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Ed Sheeran’s trial and tribulations: review

A potentially ruinous lawsuit is nobody’s idea of the perfect album launch. But that’s kind of how it’s worked out for Ed Sheeran and his new LP.

On Thursday night the wildly successful British singer dropped “-” — call the album “Subtract” in line with his four previous math-themed releases — just hours after a federal jury in New York decided that he hadn’t cribbed from Marvin Gaye’s Motown classic “Let’s Get It On” in writing his smash 2014 ballad “Thinking Out Loud.”

The win was obviously good news for Sheeran, who’d been accused of copyright infringement by relatives of Gaye’s co-writer Ed Townsend. But even a loss in court — provided it didn’t lead the singer to quit music as he’d suggested on the stand it might — would’ve gone some way toward reframing an artist often perceived as a shameless and coolly efficient hitmaker.

In testimony, Sheeran defended his creative process with clear passion, saying he was insulted by the claim that he’d stolen “Thinking Out Loud,” which won a Grammy Award for song of the year and has been streamed more than 2 billion times on Spotify alone. He played a guitar for jurors to demonstrate the differences between his song and “Let’s Get It On” even as he acknowledged that certain shared compositional building blocks are foundational to pop music.

The effect was to give Sheeran not only a legal advantage but a moral one as well. Seven years after the widely criticized “Blurred Lines” lawsuit — in which a jury concluded that Robin Thicke and Pharrell Williams had plagiarized a different Gaye tune — Sheeran came off as someone attempting to protect both his own interests and those of his fellow songwriters from the greed of the truly cynical.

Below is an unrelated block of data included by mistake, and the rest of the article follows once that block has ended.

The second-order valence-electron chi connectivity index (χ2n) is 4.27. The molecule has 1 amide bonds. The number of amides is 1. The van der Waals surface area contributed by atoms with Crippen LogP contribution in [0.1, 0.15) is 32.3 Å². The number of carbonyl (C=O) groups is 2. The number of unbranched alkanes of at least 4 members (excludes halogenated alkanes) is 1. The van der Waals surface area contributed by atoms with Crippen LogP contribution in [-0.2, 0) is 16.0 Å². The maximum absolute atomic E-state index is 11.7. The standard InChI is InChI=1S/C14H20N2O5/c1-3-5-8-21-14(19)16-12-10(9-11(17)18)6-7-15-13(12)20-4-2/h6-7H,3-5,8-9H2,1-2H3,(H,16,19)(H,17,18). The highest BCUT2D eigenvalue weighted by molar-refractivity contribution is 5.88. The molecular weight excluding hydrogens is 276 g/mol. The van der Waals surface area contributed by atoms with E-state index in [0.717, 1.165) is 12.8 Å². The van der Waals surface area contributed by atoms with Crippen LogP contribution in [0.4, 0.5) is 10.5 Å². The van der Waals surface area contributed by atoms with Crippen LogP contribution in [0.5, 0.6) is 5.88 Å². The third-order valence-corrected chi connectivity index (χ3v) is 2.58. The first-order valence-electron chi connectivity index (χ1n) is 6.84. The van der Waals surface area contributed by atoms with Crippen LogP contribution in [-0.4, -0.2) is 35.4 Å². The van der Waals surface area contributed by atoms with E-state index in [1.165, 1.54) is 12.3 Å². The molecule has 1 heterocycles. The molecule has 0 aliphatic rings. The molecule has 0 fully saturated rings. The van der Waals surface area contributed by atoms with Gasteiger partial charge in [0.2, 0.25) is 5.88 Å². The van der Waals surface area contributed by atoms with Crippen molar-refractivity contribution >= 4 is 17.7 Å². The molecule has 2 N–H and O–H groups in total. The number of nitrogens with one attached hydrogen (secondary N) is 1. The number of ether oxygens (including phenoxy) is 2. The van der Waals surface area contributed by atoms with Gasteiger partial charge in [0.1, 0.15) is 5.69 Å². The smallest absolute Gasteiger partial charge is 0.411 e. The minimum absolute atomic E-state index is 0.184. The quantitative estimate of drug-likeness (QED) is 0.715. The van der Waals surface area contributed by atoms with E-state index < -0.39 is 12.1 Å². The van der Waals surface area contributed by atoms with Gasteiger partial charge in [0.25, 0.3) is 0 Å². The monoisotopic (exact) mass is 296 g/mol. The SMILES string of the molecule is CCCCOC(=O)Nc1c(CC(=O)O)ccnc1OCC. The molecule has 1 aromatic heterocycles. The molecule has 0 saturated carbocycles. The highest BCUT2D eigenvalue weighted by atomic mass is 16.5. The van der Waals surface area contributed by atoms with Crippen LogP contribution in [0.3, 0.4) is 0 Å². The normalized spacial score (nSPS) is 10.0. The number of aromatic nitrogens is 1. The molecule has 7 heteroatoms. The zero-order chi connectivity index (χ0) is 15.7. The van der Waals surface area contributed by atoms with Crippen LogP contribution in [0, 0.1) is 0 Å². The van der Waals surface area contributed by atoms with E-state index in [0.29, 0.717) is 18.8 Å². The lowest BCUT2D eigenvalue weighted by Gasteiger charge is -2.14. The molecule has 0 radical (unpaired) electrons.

So: Pretty good promo after all, especially given that his image in the courtroom dovetails with that on “-,” which presents the 32-year-old as a guy fighting valiantly against forces that might undo him and his young family.

As detailed in a sympathetic Disney+ docuseries, “The Sum of It All,” Sheeran spent the first few months of 2022 confronting one trauma after another: the death of his close friend Jamal Edwards, who’d helped get Sheeran’s career off the ground; a cancer diagnosis for his wife, Cherry Seaborn, while she was pregnant with the couple’s second daughter; and an earlier lawsuit alleging that he’d ripped off parts of another artist’s song for his 2017 hit “Shape of You.”

“It’s been a long year and we’re not even halfway there,” he sings in “End of Youth,” which defines adulthood as the point “when pain starts taking over.”

Largely co-produced and co-written by the National’s Aaron Dessner, whom Taylor Swift recommended after she worked with him on “Folklore” and “Evermore,” “-” is deeply, almost proudly immersed in Sheeran’s grief — “I’m standing on the edge, gazing into hell,” goes one line in “Salt Water” — though he’s forever seeking a path out of the agony and anger and anxiety; sometimes he even glimpses one, as in “Curtains,” where he remembers that tears eventually dry without a trace, and “Dusty,” about waking after a long night to listen to records (specifically Dusty Springfield’s “Dusty in Memphis”) with his kids.

For all the turmoil he describes, you wouldn’t call the album raw; Sheeran and Dessner are too meticulous as record-makers to allow anything to feel unfinished. The sound is lush and haunting, with layers of strings, synths and acoustic guitar cradling Sheeran’s close-miked vocals. As he did with Swift, Dessner crafted instrumental beds that he sent to Sheeran to write melodies and lyrics to, and sometimes the result seems to be giving more Aaron than Ed.

That’s OK in the spectral “Colourblind” and the exquisite “Borderline”; it’s more of a problem by the time you get to the numbing home-goods rusticana of “No Strings,” which makes you long for the sonic variety of Sheeran’s other albums, where he’ll toss off a blue-eyed soul jam or a facile little synth-pop number just because he can.

Lyrically, Sheeran has been sharper than he is on “-” — lotta boats being battered by waves and fires lighting up the night sky here. (It’s almost a shock in “Sycamore” when he dispenses with all the metaphors to bring us into the clammy atmosphere of a doctor’s waiting room.) But Sheeran’s singing, with its intricately bent notes and its sense of a sob held just in check, is so vivid that the truth of his experience always comes through.



This story originally appeared on LA Times

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